As I predicted in an earlier blog, the right-wing press trained their guns on Clegg and his party and fired both barrels. It seem to have had little effect, though there is still time for the drip-drip of false allegations to trickle down. The likelihood is still a hung parliament, with no party in overall power. Polls show many people welcome this, forcing the parties to work together to solve our problems, rather than setting themselves in direct opposition. The price of Libdem support for whichever of the other two parties tries to form a coalition will be reform of our voting system, which, in my humble opinion, will have a transformatory effect on our politics. At last our vote will count. Mr Murdoch and his pals disagree. Coalition governements are anti-democratic, they say. Lots of smoke-filled rooms and shady haggling. The markets will go into meltdown. The last is trotted out with depressing regularity. Acknowledgement that democracy is a sham; that a group of unelected bankers and spivs decide the course of our politics, not the people.
Next Friday I'll be able to give you the result. I'm an Anyone-but-the-Conservatives voter. People appeared to have forgotten the royal mess they made during their last period of Government. People who are sick of needless wars seem willing to vote in a party who were even more in favour of those needless wars than the Government that took us into them. People who are sick of the greed of unelected bankers directly impinging on the wealth and welfare of us all are willing to vote in a party which is even deeper in the pockets of big business than any of their rivals. A party which claims to have changed, when all it has done to alter its nasty image is install a Tony Blair clone as leader, and keep quiet about any policies it my have lest it scares the voters, and focus entirely on style, coupled with a belief that after 13 years of Labour Government the voters will be ready for a change (a word Mr Cameron uses at least three times in every sentence. As the cliche goes, if voting changed anything, they'd ban it.)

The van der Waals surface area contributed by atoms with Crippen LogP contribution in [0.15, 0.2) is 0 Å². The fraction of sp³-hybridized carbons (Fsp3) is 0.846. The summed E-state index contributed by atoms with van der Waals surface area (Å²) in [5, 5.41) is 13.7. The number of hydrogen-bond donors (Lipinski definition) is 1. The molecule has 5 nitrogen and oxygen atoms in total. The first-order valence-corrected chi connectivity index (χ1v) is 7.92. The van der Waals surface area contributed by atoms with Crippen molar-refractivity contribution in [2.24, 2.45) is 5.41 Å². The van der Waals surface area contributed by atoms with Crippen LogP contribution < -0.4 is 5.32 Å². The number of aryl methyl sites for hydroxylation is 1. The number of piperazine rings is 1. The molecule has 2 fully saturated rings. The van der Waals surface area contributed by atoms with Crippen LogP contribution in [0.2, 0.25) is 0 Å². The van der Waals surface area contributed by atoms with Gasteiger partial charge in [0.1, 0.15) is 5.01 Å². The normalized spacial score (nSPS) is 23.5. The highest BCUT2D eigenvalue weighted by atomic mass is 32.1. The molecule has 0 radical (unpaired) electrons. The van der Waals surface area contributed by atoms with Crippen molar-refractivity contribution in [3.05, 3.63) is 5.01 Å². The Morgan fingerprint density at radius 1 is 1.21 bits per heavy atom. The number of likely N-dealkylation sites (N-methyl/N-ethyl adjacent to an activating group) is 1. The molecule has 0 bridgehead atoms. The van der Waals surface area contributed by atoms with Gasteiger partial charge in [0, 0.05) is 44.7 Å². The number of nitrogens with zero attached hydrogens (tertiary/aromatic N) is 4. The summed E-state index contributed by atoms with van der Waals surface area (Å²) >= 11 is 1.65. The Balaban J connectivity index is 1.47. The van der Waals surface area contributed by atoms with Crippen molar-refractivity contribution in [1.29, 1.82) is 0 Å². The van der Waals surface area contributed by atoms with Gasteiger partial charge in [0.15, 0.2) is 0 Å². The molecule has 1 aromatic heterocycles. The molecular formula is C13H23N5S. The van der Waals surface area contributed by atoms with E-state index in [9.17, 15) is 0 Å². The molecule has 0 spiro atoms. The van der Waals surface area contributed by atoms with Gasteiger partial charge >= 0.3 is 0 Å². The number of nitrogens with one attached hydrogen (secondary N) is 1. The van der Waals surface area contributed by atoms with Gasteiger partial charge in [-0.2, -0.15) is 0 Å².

Like Blair, Cameron is an oleaginous smoothie, all smarm and no substance. The fact he seems to believe in nothing is not an impediment. In fact, it's an asset. Principles are inconvenient things when faced with power. Neil Kinnock, former Labour leader, and a man who was pilloried by the Tory press for his ginger hair, his Welshness and his verbosity (The Welsh Windbag he became known) once famously said a few days before his defeat to Mrs Thatcher: '[If Mrs Thatcher wins] I warn you not to be ordinary. I warn you not to be young. I warn you not to fall ill. I warn you not to get old.' Well, now televised leadership debates have arrived in the UK, I have a message for budding Prime Ministers. 'I warn you not to be ugly. I warn you not to be bald. I warn you not to be fat. I warn you not to be old.'